The taxi problem

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May 1997

A witness sees a crime involving a taxi in Carborough. The witness says that the taxi is blue. It is known from previous research that witnesses are correct 80% of the time when making such statements. The police also know that 85% of the taxis in Carborough are blue, the other 15% being green. What is the probability that a blue taxi was involved in the crime?


Thanks to Steve Kallenborn from Switzerland for correcting the originally published version of this problem.


It would be easy to say that the probability of there being a blue taxi correctly identified as being blue involved in the crime is 0.85*0.8 = 0.68, and stop there. However, the (seemingly obvious) key insight here is that the fact that the witness identifies the taxi as being blue increases the chance of a blue taxi being involved, given that witnesses are correct 80% of the time, so the answer must be greater than 0.85.
A simple way to reach the answer is to consider the number of taxis per hundred that are identified as being blue. This number can be split into two separate numbers - blue taxis that are identified as being blue, and green taxis that are identified as being blue.
Looking at the second number, we will have to assume that if a green taxi is misidentified, the witness always says that it is blue, and not some other colour entirely. The average number of green taxis per hundred is 15, and we know that the witness will correctly identify them as such 80% of the time - in practical terms, of these 15, 12 will be identified as being green, while the remaining 20% (3 taxis) will be misidentified as being blue.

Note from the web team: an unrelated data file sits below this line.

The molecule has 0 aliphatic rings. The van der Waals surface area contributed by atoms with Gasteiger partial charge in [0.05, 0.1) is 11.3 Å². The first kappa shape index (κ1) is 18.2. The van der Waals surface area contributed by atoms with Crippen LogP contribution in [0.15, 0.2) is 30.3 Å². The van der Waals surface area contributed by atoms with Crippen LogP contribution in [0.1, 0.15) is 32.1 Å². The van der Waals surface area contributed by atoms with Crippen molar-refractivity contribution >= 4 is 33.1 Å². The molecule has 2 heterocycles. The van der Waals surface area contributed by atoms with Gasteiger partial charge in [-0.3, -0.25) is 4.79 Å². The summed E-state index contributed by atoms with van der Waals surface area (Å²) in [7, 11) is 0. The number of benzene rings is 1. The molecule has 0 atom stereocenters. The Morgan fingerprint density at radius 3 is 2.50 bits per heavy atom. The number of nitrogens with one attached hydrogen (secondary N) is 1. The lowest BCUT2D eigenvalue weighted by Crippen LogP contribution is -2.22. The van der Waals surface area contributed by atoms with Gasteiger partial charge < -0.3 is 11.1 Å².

Looking now at the average number of blue taxis per hundred that are correctly identified as being blue - the first number - we go back to the initial probability calculated, 0.68, i.e. 68 per hundred. This is 80% of the average 85 blue taxis per hundred.
Bringing it all together, 68+3=71 taxis (on average) per hundred will be identified by the witness as being blue, of which 68 taxis are, in fact, blue. This means that the probability of a blue taxi being involved is 68/71=0.9577, or around a 96% chance.

Permalink In reply to by Emily Flynn

The question seems to be missinterpreted. I think it's extremly simple, he has 80% chances to be right and he's saying that the taxi is blue. So the propability of a blue taxi is 80%. I know it may sound stupid but this is the correct sollution to the problem.


it was either a blue or a green car.
It is green if the witness made a mistake.
The probabilty for that is .15*.2 (probabilty of the car being green times the probability that the suspect was wrong).
Therefore the chance for a blue car is 1-.15*.2=.97


This reasoning is wrong. Try calculating the probability of the witness being right the same way and you will see...the previous solution is correct:)